HuffPo's Future; Dick Costolo's Last Day

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The Huffington Most

Speculation of a HuffPo spin-off percolated in the wake of Verizon’s AOL acquisition, but the company could bring value that’s hard to hand off. HuffPo has been a barometer of sorts for digital news, mastering SEO when most views came from Google searches and A/B headline testing when users moved to social media. The pub evidently offers a three-item native content deal to advertisers for $130,000. The NYT offers an interesting peek inside what one ex-staffer calls a “discombobulated chaos machine.” Among the story’s tidbits: 2014 revenue was $146 million, or about breakeven. Read it.

Exeunt Costolo

Wednesday marked Twitter CEO Dick Costolo’s last day on the job, and he shared some parting words with The Guardian on his way out. According to Costolo, Twitter’s IPO sparked shortsightedness. “When we took the company public, I had an expectation that the market would evaluate us based on our financial metrics first and foremost,” he said. “I probably would frame the way we were thinking about the future of the company differently, understanding how we were in retrospect evaluated.” Despite growing Twitter revenues 97% year on year to $1.7 billion, Costolo fielded much criticism for stalled user growth. Read more.

The Internet Of My Things

As everyday goods like cars, kitchen appliances, brick-and-mortar retail and consumer-tech gadgets become more integrated with the digital world, brands see the potential for new consumer data sources. But balancing the high potential value of that data against consumers’ instinctive privacy concerns is a tough to navigate for many companies. Ad Age data editor Kate Kaye suggests all firms involved be more open with the public, as recent surveys show people are worried about connected devices collecting data. What’s needed may be education, not obfuscation. Read the full post at Ad Age.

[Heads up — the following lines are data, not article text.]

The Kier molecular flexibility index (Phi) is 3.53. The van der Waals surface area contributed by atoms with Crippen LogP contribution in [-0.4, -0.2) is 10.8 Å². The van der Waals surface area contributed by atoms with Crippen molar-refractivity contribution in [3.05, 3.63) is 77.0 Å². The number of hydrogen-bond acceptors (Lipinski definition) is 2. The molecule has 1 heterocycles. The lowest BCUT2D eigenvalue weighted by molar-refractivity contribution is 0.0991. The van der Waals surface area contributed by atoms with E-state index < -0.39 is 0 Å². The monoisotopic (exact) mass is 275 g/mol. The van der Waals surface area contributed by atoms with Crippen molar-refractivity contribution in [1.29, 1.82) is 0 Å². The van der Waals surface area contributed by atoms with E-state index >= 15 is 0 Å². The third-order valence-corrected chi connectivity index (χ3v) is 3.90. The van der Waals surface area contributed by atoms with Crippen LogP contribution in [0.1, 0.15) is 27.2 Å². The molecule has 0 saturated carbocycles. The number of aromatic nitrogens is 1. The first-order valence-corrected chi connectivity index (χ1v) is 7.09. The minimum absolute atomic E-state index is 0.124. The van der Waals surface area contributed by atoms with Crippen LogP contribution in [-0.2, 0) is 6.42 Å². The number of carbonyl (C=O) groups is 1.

Spotlight On Cross-Device

MIT Technology Review dives into cross-device targeting with a detailed primer by Adam Tanner. The brave new world in cross-device linking is, of course, television. “Advertisers on the whole are cautiously approaching targeted TV commercials, even as many expect such ad personalization in the future. Industry officials say they want to turn up the temperature slowly on the frogs in the pot of advertising, lest they leap out and prod regulation.” But the accuracy of cross-device methodologies – especially probabilistic measurement – is up for debate. More.

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